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You're right. But his choice of detail goes beyond some of the choices made in films like [sic] or , which were a bit more primitive in terms of observing melodramatic conventions of the 1950s. For example, in Zaillian's script, you see Schindler almost immediately in the mirror of his hotel room. But as I watched the beginning of the film, I couldn't see Schindler's face. In the hotel, it's not shown at all; in the nightclub his face is covered, and it's not till the very end of that sequence that we finally get to see him. I choose to interpret this as narrative strategy. It insists upon the mystery of this man, which will never be unveiled in the course of the film. never purports to explain why Schindler did what he did. To Spielberg's credit, he doesn't try to offer a simplistic explanation of this rather transcendent decency. Instead, his strategy tells me that the hero will reveal very little, including his motivation.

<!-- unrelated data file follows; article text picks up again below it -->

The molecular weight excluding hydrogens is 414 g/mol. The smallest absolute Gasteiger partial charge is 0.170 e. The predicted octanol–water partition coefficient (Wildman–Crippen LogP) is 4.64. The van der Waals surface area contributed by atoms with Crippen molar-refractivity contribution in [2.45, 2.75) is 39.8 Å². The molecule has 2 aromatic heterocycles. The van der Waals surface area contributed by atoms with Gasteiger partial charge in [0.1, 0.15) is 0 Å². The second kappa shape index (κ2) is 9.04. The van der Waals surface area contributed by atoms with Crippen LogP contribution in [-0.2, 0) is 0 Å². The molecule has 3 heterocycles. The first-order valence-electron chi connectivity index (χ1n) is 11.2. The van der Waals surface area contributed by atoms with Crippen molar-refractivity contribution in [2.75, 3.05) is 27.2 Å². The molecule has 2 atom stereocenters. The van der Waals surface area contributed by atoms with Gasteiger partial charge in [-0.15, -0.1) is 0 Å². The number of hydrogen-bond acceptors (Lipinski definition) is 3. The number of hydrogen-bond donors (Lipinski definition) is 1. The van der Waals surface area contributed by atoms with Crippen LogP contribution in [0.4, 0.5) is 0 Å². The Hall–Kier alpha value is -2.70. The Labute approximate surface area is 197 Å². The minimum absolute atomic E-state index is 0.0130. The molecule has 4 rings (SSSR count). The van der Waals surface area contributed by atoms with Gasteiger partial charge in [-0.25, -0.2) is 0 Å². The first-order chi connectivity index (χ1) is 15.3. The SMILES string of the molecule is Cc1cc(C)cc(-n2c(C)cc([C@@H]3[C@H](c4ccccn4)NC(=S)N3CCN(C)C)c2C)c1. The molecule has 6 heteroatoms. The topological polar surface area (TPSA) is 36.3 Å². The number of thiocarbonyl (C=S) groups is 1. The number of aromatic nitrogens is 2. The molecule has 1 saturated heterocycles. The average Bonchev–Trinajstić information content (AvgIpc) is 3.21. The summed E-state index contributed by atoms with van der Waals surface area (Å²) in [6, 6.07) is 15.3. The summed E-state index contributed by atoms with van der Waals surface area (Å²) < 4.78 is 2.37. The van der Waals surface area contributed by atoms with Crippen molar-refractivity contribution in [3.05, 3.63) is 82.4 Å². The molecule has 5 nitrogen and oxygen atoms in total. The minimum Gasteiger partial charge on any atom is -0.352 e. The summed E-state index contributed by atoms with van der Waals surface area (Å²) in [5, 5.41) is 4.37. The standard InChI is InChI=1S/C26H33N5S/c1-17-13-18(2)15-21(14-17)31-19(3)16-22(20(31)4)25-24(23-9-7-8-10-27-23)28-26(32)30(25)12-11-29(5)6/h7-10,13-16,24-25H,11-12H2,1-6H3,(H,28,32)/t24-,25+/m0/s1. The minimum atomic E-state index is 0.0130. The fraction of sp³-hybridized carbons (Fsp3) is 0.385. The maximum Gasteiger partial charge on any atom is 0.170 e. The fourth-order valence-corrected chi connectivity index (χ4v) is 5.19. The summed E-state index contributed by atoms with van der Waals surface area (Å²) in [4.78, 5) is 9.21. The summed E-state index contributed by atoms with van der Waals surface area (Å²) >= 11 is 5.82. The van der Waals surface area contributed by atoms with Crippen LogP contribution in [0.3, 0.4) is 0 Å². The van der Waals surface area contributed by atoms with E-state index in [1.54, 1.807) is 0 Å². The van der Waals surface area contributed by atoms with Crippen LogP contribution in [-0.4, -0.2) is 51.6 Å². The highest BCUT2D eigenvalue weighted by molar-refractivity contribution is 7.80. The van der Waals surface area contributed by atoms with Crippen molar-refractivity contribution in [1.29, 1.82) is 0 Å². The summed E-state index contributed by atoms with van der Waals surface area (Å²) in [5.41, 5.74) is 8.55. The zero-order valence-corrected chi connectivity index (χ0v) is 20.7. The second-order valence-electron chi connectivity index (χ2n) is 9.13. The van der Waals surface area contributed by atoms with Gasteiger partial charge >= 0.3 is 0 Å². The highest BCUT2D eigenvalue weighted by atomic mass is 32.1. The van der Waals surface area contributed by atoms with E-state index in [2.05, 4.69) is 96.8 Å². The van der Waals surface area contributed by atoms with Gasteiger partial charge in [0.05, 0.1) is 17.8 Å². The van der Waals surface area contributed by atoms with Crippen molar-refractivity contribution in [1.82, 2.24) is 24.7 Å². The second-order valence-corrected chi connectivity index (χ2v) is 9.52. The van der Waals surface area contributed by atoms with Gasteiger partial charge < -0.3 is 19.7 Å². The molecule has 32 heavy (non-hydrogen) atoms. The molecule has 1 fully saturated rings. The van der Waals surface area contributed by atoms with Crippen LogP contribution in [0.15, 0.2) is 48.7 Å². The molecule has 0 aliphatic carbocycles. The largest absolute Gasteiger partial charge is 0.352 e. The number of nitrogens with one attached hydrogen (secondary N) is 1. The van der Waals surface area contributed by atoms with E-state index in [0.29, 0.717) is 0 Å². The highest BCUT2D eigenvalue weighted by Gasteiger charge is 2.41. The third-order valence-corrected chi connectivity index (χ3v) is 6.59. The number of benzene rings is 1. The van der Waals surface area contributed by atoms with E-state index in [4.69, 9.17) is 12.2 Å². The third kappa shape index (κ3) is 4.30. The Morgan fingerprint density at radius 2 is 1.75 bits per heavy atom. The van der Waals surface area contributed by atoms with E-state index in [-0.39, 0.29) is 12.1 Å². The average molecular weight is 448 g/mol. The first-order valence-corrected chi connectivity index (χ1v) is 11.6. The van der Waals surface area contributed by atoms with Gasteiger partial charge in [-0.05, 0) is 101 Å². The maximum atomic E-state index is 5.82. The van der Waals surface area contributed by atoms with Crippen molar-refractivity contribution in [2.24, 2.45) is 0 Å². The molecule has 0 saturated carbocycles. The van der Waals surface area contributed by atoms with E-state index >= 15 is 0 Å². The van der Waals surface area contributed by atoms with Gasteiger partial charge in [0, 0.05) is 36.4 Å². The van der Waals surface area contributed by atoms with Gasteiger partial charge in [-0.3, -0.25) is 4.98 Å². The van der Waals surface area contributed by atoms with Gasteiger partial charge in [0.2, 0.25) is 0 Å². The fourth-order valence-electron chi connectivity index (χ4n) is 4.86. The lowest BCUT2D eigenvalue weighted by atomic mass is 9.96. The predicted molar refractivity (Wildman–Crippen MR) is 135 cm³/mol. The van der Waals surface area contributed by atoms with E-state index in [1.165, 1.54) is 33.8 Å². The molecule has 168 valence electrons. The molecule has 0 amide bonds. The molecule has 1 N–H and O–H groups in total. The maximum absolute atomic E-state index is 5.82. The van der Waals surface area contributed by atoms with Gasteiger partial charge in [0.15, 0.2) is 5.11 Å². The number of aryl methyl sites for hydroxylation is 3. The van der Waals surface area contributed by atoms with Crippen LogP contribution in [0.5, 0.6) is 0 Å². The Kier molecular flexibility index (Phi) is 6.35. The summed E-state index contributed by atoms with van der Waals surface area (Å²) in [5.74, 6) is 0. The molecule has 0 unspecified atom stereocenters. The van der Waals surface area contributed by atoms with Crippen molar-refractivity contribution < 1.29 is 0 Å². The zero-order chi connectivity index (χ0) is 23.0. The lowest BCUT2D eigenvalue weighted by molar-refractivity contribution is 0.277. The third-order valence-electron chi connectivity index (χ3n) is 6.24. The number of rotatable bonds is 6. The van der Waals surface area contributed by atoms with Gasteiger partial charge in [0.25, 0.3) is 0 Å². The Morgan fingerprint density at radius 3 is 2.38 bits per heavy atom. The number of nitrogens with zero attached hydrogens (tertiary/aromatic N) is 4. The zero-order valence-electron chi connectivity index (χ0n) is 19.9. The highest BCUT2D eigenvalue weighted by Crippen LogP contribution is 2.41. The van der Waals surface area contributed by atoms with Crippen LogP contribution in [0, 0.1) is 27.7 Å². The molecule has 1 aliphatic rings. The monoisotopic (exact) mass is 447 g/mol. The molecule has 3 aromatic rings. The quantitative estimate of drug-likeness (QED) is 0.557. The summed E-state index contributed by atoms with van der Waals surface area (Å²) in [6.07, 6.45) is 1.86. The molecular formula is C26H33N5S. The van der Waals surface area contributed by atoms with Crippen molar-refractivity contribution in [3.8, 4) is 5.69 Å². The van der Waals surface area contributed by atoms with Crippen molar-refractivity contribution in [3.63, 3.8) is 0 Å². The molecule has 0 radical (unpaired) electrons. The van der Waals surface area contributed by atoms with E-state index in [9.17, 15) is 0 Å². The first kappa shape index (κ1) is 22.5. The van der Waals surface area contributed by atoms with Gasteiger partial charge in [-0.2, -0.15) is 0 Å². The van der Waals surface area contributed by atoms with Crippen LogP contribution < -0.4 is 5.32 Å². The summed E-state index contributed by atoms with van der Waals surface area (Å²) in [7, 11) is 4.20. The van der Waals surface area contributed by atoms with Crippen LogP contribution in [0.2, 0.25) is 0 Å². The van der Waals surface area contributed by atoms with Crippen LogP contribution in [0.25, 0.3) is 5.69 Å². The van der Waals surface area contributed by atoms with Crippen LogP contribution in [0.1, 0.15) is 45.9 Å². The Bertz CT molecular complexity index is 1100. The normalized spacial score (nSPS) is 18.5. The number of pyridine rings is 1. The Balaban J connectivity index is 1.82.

SparkNotes: Schindler’s List: Themes, Motifs, and Symbols
Lord of the Flies by William Golding, Schindler’s list directed by Steven Spielberg, Left 4 dead 2-game based on survival, Survival and The Romanian babies by Iris Tennent.
Schindlers List-directed by Steven Speilberg
Lord of the Flies-written by William Golding
Survival-written by Iris Tennent
Romanian babies-written by Iris Tennent
Left for dead 2-survival based game